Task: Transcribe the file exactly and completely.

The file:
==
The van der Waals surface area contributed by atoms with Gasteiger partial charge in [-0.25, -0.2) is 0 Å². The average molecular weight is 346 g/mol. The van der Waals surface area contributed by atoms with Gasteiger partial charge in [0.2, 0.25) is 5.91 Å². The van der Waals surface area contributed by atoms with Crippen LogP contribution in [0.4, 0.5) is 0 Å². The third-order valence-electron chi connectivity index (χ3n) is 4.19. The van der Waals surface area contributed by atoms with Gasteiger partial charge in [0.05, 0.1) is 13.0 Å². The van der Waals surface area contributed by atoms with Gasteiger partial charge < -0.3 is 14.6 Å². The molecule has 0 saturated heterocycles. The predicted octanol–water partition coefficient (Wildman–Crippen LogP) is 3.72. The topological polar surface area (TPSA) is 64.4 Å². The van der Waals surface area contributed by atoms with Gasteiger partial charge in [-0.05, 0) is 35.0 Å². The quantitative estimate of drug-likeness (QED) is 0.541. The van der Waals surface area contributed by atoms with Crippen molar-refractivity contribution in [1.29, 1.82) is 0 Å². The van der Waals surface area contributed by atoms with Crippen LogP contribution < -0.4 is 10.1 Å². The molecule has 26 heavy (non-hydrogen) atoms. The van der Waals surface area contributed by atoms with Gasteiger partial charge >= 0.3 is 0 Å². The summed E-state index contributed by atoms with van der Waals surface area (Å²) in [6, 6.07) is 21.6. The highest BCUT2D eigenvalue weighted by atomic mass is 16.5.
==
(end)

The van der Waals surface area contributed by atoms with Gasteiger partial charge in [-0.25, -0.2) is 0 Å². The average molecular weight is 346 g/mol. The van der Waals surface area contributed by atoms with Gasteiger partial charge in [0.2, 0.25) is 5.91 Å². The van der Waals surface area contributed by atoms with Crippen LogP contribution in [0.4, 0.5) is 0 Å². The third-order valence-electron chi connectivity index (χ3n) is 4.19. The van der Waals surface area contributed by atoms with Gasteiger partial charge in [0.05, 0.1) is 13.0 Å². The van der Waals surface area contributed by atoms with Gasteiger partial charge < -0.3 is 14.6 Å². The molecule has 0 saturated heterocycles. The predicted octanol–water partition coefficient (Wildman–Crippen LogP) is 3.72. The topological polar surface area (TPSA) is 64.4 Å². The van der Waals surface area contributed by atoms with Gasteiger partial charge in [-0.05, 0) is 35.0 Å². The quantitative estimate of drug-likeness (QED) is 0.541. The van der Waals surface area contributed by atoms with Crippen molar-refractivity contribution in [1.29, 1.82) is 0 Å². The van der Waals surface area contributed by atoms with Crippen LogP contribution < -0.4 is 10.1 Å². The molecule has 26 heavy (non-hydrogen) atoms. The van der Waals surface area contributed by atoms with Gasteiger partial charge >= 0.3 is 0 Å². The summed E-state index contributed by atoms with van der Waals surface area (Å²) in [6, 6.07) is 21.6. The highest BCUT2D eigenvalue weighted by atomic mass is 16.5.